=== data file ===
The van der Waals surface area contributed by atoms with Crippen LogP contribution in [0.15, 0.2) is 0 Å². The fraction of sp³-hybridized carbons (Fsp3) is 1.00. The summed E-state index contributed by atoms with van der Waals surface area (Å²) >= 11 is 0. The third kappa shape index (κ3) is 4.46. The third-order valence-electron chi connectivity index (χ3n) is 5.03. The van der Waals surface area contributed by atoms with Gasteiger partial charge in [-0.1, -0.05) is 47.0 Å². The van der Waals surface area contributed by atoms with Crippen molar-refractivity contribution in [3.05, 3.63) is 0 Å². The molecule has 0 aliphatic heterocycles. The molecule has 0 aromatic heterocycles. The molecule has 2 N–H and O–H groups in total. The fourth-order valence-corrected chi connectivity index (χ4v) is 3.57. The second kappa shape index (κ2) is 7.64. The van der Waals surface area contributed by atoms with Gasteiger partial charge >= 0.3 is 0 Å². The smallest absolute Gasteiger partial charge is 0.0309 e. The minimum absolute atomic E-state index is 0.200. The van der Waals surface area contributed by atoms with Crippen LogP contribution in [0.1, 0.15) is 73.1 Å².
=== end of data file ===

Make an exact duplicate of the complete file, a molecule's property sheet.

The van der Waals surface area contributed by atoms with Crippen LogP contribution in [0.15, 0.2) is 0 Å². The fraction of sp³-hybridized carbons (Fsp3) is 1.00. The summed E-state index contributed by atoms with van der Waals surface area (Å²) >= 11 is 0. The third kappa shape index (κ3) is 4.46. The third-order valence-electron chi connectivity index (χ3n) is 5.03. The van der Waals surface area contributed by atoms with Gasteiger partial charge in [-0.1, -0.05) is 47.0 Å². The van der Waals surface area contributed by atoms with Crippen molar-refractivity contribution in [3.05, 3.63) is 0 Å². The molecule has 0 aliphatic heterocycles. The molecule has 0 aromatic heterocycles. The molecule has 2 N–H and O–H groups in total. The fourth-order valence-corrected chi connectivity index (χ4v) is 3.57. The second kappa shape index (κ2) is 7.64. The van der Waals surface area contributed by atoms with Gasteiger partial charge >= 0.3 is 0 Å². The smallest absolute Gasteiger partial charge is 0.0309 e. The minimum absolute atomic E-state index is 0.200. The van der Waals surface area contributed by atoms with Crippen LogP contribution in [0.1, 0.15) is 73.1 Å².